Hotel Saint Cecilia, Hotel San José & Austin Motel
Each one in this trio of sister hotels is special in its own right. When I first came to Austin I stayed at the San José, right on the main drag of South Congress, with cozy, low-slung bungalows and a rock 'n' roll vibe. Of the three, all run by Bunkhouse hospitality group, Austin Motel is the most economic, with an iconic sign and a marquee boasting very Austin messages ("All Ways Welcome Here" and "So Close Yet So Far Out" are good ones). St. Cecilia is the patron saint of music, and that's why I love the Hotel Saint Cecilia. It's a beautiful spot where you can borrow vinyl from the lobby for your in-room turntable. But the true draw is the 300-year-old oak in the courtyard, the heart and the soul of the property.
Austin is literally a second home for me.
This well-curated gift and sundry shop has a very modern Japanese-influenced vibe and something for everyone: insanely beautiful ceramics, children's toys, textiles, jewelry, and apothecary.
Miranda Bennett Studio
A local designer, Miranda Bennett makes tops, dresses, pants, skirts, jumpsuits, and more. The coolest part is that she's a zero-waste designer, so she fashions belts and accessories from leftover scraps. All kinds of Austinites wear her clothing as a uniform around town because it's cool and beautiful. Lisa Reile, the chic manager over at the Hotel Saint Cecilia, is a fan.
I collect vinyl, and Waterloo is a seriously fun place to shop for it. They're heavy on local artists like my pal Bob Schneider (see below), so come here and buy a bunch of his music before you leave town.
I am a book person. I bought my apartment in New York because of its proximity to an independent bookstore. BookPeople is for page-turners like me, but it's so much more. It's a wonderful locally owned place to hang with your family and let your kids play and read. There aren't enough indie bookstores left in America, so it's no surprise that one of the most thriving is in Austin, a city that celebrates independence and puts its money where its mouth is.
OK, so this one isn't technically in Austin, but if you love Austin's free-spirit, rocker-chick style, go to this site (full disclosure: I own it!) and pick up local designers like Kar-bn (amazing jewelry from my friend Kristin Ann Rudge), Hat Attack, and others.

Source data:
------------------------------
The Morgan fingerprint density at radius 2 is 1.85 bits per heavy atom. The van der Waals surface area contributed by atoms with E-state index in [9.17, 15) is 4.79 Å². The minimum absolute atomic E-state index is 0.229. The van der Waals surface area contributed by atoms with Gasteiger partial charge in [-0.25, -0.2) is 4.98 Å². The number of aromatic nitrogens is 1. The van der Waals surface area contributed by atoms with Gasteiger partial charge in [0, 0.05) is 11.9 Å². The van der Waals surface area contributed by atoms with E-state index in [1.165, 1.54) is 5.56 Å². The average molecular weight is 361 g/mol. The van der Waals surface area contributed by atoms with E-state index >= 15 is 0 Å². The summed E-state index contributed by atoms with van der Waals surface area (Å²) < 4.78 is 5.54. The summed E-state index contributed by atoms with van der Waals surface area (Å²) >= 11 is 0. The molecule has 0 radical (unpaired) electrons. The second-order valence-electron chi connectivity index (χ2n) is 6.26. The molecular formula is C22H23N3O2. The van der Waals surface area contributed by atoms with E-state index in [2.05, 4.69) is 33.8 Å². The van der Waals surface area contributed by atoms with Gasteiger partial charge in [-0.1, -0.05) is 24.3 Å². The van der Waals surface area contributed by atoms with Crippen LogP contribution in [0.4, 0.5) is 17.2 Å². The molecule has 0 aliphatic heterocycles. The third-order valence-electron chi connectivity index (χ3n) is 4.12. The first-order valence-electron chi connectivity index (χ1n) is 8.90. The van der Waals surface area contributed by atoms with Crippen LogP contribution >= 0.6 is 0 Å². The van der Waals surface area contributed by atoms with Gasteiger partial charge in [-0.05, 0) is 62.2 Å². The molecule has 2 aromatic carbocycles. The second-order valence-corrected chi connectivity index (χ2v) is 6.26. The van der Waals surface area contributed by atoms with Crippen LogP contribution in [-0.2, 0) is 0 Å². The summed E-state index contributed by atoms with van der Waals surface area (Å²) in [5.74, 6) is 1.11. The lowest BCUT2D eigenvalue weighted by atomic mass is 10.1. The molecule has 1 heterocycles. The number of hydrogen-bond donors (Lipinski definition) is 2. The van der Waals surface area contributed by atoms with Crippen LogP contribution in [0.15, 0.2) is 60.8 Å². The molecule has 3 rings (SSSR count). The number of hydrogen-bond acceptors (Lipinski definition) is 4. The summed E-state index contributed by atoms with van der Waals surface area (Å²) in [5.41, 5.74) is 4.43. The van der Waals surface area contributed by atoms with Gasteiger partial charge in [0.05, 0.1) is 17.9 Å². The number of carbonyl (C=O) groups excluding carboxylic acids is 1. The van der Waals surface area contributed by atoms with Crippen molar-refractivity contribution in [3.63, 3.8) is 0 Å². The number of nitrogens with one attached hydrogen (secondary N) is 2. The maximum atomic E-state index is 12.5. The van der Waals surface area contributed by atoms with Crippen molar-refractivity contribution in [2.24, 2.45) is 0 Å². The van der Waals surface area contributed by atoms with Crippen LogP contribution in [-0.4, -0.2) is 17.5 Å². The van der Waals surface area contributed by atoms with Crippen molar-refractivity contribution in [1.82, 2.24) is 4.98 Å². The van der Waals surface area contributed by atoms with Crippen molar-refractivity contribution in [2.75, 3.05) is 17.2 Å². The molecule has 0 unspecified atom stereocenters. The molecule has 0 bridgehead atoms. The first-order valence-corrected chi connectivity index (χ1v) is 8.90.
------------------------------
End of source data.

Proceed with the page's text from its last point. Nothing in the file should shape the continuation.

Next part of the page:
Austin is often called the Live Music Capital of the World, with up to 250 music venues hosting live acts on any given night. Here are my favorite places to catch one.
The Saxon Pub
This is a great music venue where my friend Bob Schneider plays every Monday night when he's not touring. It's worth planning your visit to make sure he'll be around.
The Continental Club
This was the first live music club I went to in Austin, and it was such a fun night! We heard all kinds of bands, but especially blues rock. This place is what a Texas music hall should be.
This French brasserie looks like a set piece from Moulin Rouge. They host impromptu musical acts and mystical, over-the-top parties, and it feels like anything can happen here. After a day in town, Justine's is where to go to get into trouble.
Stroll Down South Congress
You can spend an entire day exploring the hip neighborhood's apparel shops, colorful murals, and Austin-born eateries.
- Get a big, beefy burger at Hopdoddy.
- Stock up on luxe styles at By George.
- Snap a pic at the "I love you so much" mural at Jo's.
- See a live show at the Continental Club.
- Snag a NY-style pie at Home Slice Pizza.
- Peruse the artsy gift shop at the Hotel San José.
- Kick back with a glass of vino at June's All Day.
- Marvel at the country's largest urban bat colony at the Congress Avenue Bridge.